Theres a part of the bible that says – Honour your father and mother and it will go well for you.

I like that. Parents aren’t perfect. In fact if you talk to my Dad he would tell you different stories to what i would tell you about how good a dad he was. I think he is an incredible Dad, BUT he was and is not perfect. But if i can learn how to love and respect and honour our own blood in what should be the safest relationship we have – it starts good things in how we will respect and honour leaders outside of that structure that also fail. But if we fail to grasp authority structure in even the safest place – life will get hard.

But you the cool thing about this?

We have a perfect leader. If we cling to him and fall deeply in love with him, our hearts will never be broken.


I got out of the cab at five am. It was still dark and I walked through the doors that would change my life and fell into a bunk in a dark room only to wake two hours later to begin a strange adventure. Fast forward half a day and I’m back in that bunk. Wide awake. In a conversation that would improve life.

Hey. We will be room mates for awhile so you need to know who I am so we can help each other.

This hero of mine went on to describe to me how he wasn’t perfect. He needed help and he loved community and Jesus. And then silence. A chance. A moment. A space given to me to be real. To be known.

So I launched in to some stories about my imperfection. I told him things I hadn’t told many if any. And when I was finished we prayed for each other. Committed to fight for each other.

I left the room the next morning different. Because I was free.
I was free of a different cult of perfection. The one that evil uses to pin us to the darkened corners of shame. The voices and the airbrushing that convinces us that everyone else is perfect. So we need to put all our efforts into making ourselves look perfect to everyone else.

Which, in my experience pushes our imperfections deeper into our humanity. Deeper and deeper into our addictions, our insecurity, and it seethes and seethes and then explodes.

This cult of perfection doesn’t end with us exploding either. It’s a chain reaction. As we see perfection in others and attempt to carbon copy, others see our faux perfection and join the cult in response. As imperfection rides the tails of the masks we super glue to our faces it goes unchecked for years. It finds blind spots so we even forget they exist.

When I left that three week period with that honest and vulnerably strong man and friend I left with weapons. Dangerous weapons.

Like make up or gym memberships or alcohol we cover up our imperfections with more imperfections. But if we scrub all the fake away and lay bare who we are. That’s when the eternal doctor, our savour can begin to go to work easier.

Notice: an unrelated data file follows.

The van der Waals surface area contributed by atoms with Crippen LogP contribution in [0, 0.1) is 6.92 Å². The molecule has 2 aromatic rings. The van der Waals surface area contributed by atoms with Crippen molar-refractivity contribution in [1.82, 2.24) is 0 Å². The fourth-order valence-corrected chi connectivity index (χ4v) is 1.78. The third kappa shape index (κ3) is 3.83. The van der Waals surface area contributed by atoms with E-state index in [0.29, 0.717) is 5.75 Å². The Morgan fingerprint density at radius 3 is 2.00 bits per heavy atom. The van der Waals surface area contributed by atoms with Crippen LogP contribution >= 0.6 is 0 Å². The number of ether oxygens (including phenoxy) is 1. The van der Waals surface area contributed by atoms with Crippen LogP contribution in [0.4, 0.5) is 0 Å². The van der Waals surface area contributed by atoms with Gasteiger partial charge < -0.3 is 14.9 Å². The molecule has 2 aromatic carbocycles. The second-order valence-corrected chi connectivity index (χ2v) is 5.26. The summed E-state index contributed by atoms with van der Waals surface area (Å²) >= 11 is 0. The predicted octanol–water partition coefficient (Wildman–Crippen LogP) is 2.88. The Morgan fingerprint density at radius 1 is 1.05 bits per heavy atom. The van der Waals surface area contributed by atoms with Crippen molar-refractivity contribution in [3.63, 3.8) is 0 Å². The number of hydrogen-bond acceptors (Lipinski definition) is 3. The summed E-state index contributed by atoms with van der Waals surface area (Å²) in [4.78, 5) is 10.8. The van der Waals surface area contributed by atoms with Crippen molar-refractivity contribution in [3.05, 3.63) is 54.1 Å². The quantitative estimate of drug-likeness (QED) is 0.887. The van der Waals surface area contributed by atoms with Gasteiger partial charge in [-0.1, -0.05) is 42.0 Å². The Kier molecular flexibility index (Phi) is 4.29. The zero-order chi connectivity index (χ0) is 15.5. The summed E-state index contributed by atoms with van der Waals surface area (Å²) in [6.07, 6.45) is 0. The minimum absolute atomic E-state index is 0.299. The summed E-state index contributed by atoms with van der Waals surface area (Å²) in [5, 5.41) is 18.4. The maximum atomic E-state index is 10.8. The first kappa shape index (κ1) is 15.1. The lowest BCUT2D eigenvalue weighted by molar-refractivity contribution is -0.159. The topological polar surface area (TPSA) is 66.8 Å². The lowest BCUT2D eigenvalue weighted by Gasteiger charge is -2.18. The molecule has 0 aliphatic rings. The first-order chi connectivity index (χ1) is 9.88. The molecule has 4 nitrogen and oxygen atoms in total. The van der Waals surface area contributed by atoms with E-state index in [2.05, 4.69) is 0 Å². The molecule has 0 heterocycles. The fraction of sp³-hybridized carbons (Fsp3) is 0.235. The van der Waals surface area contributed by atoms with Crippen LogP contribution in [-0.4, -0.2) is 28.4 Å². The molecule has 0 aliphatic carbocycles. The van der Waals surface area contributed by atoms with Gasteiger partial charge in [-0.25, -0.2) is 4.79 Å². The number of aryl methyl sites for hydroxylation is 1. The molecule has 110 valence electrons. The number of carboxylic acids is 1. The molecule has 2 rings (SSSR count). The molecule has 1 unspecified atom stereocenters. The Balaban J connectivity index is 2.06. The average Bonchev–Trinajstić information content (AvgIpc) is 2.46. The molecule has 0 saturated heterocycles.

I once broke my wrist. But refusing to be X-ray’d I almost lost the use of my hand. If I had got it checked straight away I wouldn’t feel it in my bones every winter seven years later.

The cult of perfection needs to be dealt with now. In me. In you. In everything.

I am not perfect. I fail daily. In my words in my timing in my mind in my relationships in my priorities I continually suck. But Jesus makes me able to fail whilst not being a failure. Imperfect whilst being perfected.

When we let Jesus be our perfection. When allow each other to know ourselves. When we stop allowing the evil ones to push us around.

Get into the light. As he is in the light.
Make it known as he knows you and loves you.
And take the vulnerable step first. Be the leader in being real and imperfect.

5 thoughts on “The Cult of Perfection.

  1. Love this one Jeremy! I think issues with authority are one of the biggest threat today. It’s a very subtle thing, but a dangerous thing needed to be addressed in our generation since this value has a strong importance on family, business, church and other areas of influence in our society. I also feel this is really really important since right before Jesus left earth we’d have to think what he left us with. Did he leave the church with the Bible? No, he left 12 men behind. He gave us imperfect human leadership!
    When Christian leadership fails it can be very discouraging, but it just goes to show that these people are just as imperfect as we are and that all of us will never stop learning. We must however have faith not in our leader himself but rather in that leader’s authority given to him by God.
    That’s why I think it’s soooo important to pray for our leaders. I like what you are touching up upon. Great job!:)

  2. Hey jez, so so true. If we don’t learn to honour our parents how do we learn to honour and really humble ourselves before God? Pride, ie our own perfection protection, is always getting in the way relationships. Wouldn’t it be wonderful if we could just live humbly and simply, how much less hurt we would cause and receive.